Getting injured while at work can be a particularly stressful ordeal. Not only will you have to deal with the medical expenses, recovery regimen, and physical and mental toll of an injury that all personal injury victims must deal with, but you also will have to handle the prospect that your injuries might make it so that you cannot work for some time, need to switch jobs, or may be unable to work again. This worry can be made even worse if you suspect that the injury was caused by your employer’s negligence.
If you were injured on the job and are evaluating your legal options, our lawyers can help. We can analyze your situation and determine the best course of action for dealing with the legal ramifications of your work injuries.
Call Legal Care New Jersey to have our work injury lawyers go over your case for free at the number (732) 838-9769.
How to Get Compensation for Work Injuries in East Orange, NJ
Workers’ Compensation is a way of getting financial compensation for workplace injuries without the hassle of needing to go through a lengthy lawsuit. This system came into existence as an alternative to a worker needing to sue their employer to recover damages, as it can be hard to prove that an injury was an employer’s fault. On top of that, it can take a very long time for workers in need to actually get the financial dispensation they require to get on with their lives, even if they are successful in their lawsuit.
However, there are many circumstances not covered by Workers’ Compensation. In those instances, you will need to file a lawsuit to get damages. Moreover, pain and suffering are not factored into these policies, so you will need to sue if you want to get compensated for those things.
Suing for Injuries after a Work Injury in East Orange, NJ
While insurance is an excellent remedy that is helpful to many injured workers, sometimes you can pursue other options for compensation that might get you higher damages.
No Workers’ Comp. Policy
Employers are legally required to have Workers’ Compensation policies. However, that does not mean that every employer will follow the law. If you have the unpleasant surprise of finding out that your employer does not have insurance as legally required, you can instead file a lawsuit against them to get the compensation you deserve. This might also open avenues to additional compensation that their insurance never would have covered in the first place, such as pain and suffering damages.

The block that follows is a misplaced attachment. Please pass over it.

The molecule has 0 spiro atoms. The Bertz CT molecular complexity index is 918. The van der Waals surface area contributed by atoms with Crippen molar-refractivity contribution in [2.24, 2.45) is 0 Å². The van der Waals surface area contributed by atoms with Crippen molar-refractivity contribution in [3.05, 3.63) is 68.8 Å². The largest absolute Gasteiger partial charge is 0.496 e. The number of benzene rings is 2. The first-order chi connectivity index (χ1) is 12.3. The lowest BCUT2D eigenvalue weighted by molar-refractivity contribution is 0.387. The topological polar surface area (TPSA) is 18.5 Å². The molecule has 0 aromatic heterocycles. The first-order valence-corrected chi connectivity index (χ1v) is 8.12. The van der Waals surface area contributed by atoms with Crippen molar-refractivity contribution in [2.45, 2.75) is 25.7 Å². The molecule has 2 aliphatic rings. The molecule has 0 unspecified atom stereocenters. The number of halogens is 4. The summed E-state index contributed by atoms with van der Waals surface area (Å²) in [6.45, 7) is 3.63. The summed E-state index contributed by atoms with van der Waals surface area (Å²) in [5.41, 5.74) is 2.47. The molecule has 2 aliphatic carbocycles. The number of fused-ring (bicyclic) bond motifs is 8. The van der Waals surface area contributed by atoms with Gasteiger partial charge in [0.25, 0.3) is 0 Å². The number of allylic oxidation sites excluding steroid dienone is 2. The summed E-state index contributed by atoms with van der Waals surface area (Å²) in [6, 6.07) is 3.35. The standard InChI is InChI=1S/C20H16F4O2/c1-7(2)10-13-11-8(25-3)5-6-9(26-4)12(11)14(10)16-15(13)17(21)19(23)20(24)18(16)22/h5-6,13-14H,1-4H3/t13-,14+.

A lawsuit may be the best course of action if you were injured by a third party while you were working. For example, suppose you were driving a delivery vehicle, and another motorist hits and injures you. Although insurance may apply, you will still be able to sue the third party. One of the main advantages of filing a lawsuit is that you can get damages for things like pain and suffering, lost wages, and punitive damages, none of which are covered by policies employers have. Thus, a lawsuit is the correct remedy in these instances.
Alternatively, if you are an independent contractor, the party that injures you will likely not be your employer, so you will need to file a lawsuit to get recourse for your injuries.
Intentional Acts by Your Employer
Finally, if the employer caused your injuries through “intentional acts” under N.J.S.A. § 34:15-8, you might be able to sue instead. This includes more than just actual intentional injury and can include certain acts of recklessness as well. However, some intentional acts still fall under the purview of insurance. For example, under N.J.S.A. § 34:15-7.1, injuries caused by “horseplay or skylarking” of fellow employees fall under that policy. However, such a policy will not apply if you are participating in the workplace shenanigans. In those instances, you will have to file a lawsuit.
That being said, in most instances, intentional acts are hard to prove, so you should speak with our lawyers about your situation if you believe that this may be the case.
Independent contractors do not have the same workplace protections as employees, so they will have to file lawsuits to get compensation for their injuries. That being said, New Jersey has a broad definition of who qualifies as an “employee,” so certain requirements need to be met to be properly considered an independent contractor. Under N.J.S.A. § 43-21-19(i)(6), workers are considered employees unless there is no control over how the individual does their job, their services are different than the usual course of business, and the individual works in an “independently established trade.”
There are tests to determine whether the aforementioned circumstances are present and, therefore, whether an individual is an independent contractor or not. To determine control over work, factors like whether you are given orders or instructions are considered. For the type of work performed, it needs to be different than the work normally done by the company. For example, doing electrical wiring in an office building would be different than what office workers do. Finally, the individual needs to work and operate independently from whatever entity could be considered their employer. All of these requirements must be met for someone to be considered an independent contractor in New Jersey. This is a rather high bar to meet, so you should have our lawyer examine your situation to see if this applies.
Have a Chat with Our East Orange, NJ Work Injury Lawyers
For a free analysis of your case and help with your work injury needs, call Legal Care New Jersey’s work injury lawyers at (732) 838-9769.